Ten People Hospitalized For Possible 'Spice' Overdoses on LA's Skid Row

By Keri Blakinger 04/25/16

The latest rash of drug overdoses on Skid Row could be the result of a bad batch.

Ten People Hospitalized For Possible 'Spice' Overdoses on LA's Skid Row
Photo via Shutterstock

This past weekend, 10 people on Los Angeles’ Skid Row were hospitalized for possible drug overdoses. While initial reports pegged the number at six, local police later increased the count. The situation began on Friday afternoon when a local resident saw people collapsing outside on the sidewalk and called 911. “They were passing out like dominoes,” another witness told the Los Angeles Times.

Seven people were taken to the hospital Friday and another three Saturday morning. Although medical tests haven’t definitively identified the substance, authorities believe the 10 affected individuals had been using "Spice," or synthetic marijuana, which has become popular among the area’s homeless population.

“To my knowledge it's a horrible substance called Spice or ‘K2.’ It is being sold out of the tents in the San Pedro and San Julian corridors and driving people completely out of their minds,” LAPD Officer Deon Joseph told the Times. “Especially those already struggling with mental illness ... the secondhand ingestion of it seems to be dangerous as well.”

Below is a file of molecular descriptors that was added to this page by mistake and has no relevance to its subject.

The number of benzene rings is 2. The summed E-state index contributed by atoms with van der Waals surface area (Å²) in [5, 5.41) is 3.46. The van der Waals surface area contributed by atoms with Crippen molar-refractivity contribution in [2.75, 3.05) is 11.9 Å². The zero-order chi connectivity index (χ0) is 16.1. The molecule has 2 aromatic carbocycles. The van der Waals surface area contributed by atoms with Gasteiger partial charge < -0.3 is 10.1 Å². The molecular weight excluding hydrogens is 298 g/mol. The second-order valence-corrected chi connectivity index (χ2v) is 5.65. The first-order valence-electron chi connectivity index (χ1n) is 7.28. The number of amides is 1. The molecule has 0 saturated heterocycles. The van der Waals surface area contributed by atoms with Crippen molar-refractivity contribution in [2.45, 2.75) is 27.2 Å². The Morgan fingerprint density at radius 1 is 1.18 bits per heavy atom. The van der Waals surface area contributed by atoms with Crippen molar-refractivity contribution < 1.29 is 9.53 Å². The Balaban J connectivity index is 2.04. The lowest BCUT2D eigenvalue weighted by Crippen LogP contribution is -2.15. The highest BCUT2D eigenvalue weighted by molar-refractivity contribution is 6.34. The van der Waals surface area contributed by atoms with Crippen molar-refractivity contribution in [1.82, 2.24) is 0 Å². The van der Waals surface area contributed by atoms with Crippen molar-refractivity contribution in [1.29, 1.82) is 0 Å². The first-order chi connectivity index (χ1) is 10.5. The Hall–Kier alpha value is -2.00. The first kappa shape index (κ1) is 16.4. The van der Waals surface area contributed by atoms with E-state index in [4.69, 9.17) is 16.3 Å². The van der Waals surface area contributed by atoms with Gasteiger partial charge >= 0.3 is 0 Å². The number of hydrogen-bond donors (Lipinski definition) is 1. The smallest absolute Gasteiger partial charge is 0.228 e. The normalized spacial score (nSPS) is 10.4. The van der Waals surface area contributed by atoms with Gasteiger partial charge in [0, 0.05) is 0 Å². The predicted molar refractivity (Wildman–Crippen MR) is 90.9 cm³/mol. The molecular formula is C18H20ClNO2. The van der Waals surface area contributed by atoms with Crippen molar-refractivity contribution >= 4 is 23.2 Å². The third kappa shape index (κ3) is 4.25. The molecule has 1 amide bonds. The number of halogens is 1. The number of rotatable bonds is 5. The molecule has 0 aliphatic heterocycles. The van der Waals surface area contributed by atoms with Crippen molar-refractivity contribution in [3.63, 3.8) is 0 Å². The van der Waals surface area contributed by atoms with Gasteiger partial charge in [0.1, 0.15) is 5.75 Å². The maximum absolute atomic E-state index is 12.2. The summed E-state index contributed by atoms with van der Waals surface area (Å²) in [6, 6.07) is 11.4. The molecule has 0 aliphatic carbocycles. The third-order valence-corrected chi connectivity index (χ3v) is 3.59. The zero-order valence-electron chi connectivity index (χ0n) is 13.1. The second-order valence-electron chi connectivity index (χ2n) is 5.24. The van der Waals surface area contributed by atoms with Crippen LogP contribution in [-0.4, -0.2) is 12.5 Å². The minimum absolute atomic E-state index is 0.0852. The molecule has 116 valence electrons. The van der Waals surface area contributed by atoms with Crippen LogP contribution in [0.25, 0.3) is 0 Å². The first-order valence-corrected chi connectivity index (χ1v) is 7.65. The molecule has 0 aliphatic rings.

Skid Row, along with other areas of downtown LA, has seen a spike in crime in the last year while authorities have unsuccessfully tried to stem the drug trade. And overall, the county has seen an uptick in the number of homeless people. 

Joseph told the Los Angeles paper that the weekend’s spate of overdoses was not a first. One local suspected a bad batch is to blame. But even after the hospitalizations, Skid Row sellers continued openly hocking the drug on the street over the weekend. 

Overall, Spice use is on the rise, according to the Centers for Disease Control and Prevention. In the first five months of 2015, Spice accounted for 15 overdose deaths. 

“It's five times stronger than marijuana, and can cause two common signs of overdosing depending on the chemical components,” said Joseph. “One is the appearance of paralysis or someone being in a catatonic state for hours. Or causing them to hallucinate and go berserk for long trips. It's common to buy it on skid row for anywhere from one to two dollars for one joint. And that one hit is pretty powerful.” 

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Keri Blakinger is a former drug user and current reporter living in Texas. She covers breaking news for the Houston Chronicle and previously worked for the New York Daily News and the Ithaca Times. She has written about drugs and criminal justice for the Washington Post, Salon, Quartz and more. She loves dogs and is not impressed by rodeo food. Find Keri on LinkedIn and Twitter.